NikolaReviews Gives Two Painful Thumbs up to Dolen Perkins-Valdez book Wench!

I listened to a book on Audible this summer. It was so good I ordered it, so I could add it to my permanent book collection. 

I discussed recently, in one of my over 1500 audio and video recordings detailing a five-year real-time documentation of what happens to my body since I awoke from an illegal May 12th, 2015 surgery I had at West Penn Hospital in Pittsburgh, PA performed by Dr. Fred Price.  I often wondered would my daily audio journals be enough to tell my story either while I am alive or after I die. I thought about Henrietta Lacks and how her story was retold by someone else years after she died.

I read this book, by Dolene Perkins-Valdez, and after reading it, I knew, that she gets it, even without knowing anything about me, my story, or what my body has been through since waking up from an illegal hidden surgical procedure that was done to my body without my consent. Although Roe vs. Wade is about abortion, the premise, of those rights stems from the root, which states women have a right to choose what happens to their bodies. I did not choose. Dr. Fred Price and West Penn Hospital chose for me without my consent.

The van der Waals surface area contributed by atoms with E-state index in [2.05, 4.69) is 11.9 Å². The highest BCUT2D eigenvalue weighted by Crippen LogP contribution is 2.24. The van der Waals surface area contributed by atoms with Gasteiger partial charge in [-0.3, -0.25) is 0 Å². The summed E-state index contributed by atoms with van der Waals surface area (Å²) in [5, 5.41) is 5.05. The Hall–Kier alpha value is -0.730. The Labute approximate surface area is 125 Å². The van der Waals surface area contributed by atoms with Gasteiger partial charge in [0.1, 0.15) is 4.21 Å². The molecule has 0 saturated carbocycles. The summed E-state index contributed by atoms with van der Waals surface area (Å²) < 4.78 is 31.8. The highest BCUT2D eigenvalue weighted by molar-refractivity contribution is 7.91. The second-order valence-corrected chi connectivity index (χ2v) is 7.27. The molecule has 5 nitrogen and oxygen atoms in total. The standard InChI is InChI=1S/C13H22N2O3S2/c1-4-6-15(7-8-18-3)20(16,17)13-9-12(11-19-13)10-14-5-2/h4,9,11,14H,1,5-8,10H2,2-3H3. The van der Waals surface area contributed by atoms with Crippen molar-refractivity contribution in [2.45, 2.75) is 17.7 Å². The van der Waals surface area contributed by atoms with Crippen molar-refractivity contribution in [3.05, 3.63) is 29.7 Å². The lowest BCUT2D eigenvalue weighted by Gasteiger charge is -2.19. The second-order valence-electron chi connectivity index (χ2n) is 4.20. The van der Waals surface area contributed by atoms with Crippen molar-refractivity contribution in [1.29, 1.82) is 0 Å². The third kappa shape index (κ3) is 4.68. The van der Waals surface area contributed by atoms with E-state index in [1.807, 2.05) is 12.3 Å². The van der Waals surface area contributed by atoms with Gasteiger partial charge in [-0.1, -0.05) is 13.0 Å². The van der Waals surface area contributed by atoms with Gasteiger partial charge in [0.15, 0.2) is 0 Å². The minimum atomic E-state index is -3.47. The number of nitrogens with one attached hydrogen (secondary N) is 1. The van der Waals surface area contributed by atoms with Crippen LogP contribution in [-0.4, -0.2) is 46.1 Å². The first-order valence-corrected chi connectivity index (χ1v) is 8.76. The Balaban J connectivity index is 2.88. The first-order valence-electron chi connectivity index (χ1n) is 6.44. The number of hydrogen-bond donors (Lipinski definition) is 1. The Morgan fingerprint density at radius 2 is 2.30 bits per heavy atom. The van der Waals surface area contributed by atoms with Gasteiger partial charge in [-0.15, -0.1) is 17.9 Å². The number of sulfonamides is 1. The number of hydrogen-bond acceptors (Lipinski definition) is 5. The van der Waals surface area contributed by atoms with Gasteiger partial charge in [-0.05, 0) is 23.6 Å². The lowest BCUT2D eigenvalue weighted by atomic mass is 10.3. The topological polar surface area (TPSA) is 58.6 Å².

I am reminded daily of that choice that Dr. Fred Price took away from me by what happens to my body everyday without my consent. Something very scorching happened to my body today October 13th, 2020, even while I type this review, which finally made me want to include Dolen-Perkins Valdez book on my website NikolaReviews. This book was excellently painful to read, I cried a little, feeling the pain, and understanding the mentality that one must possess to want to hurt women this way. The book is historical fiction, that exposes the suppressed nature of how black women are viewed in society. After my surgery, and feeling the deliberate things that happen to my body daily, it was clear our so-called emancipation is more in name rather than actual reality. 

There is an insert taken from Chapter 15 page 104 of Dolen-Perkins Valdez book titled Wench, that I would like to quote, as a simile to Dr. Fred Prices surgical procedure.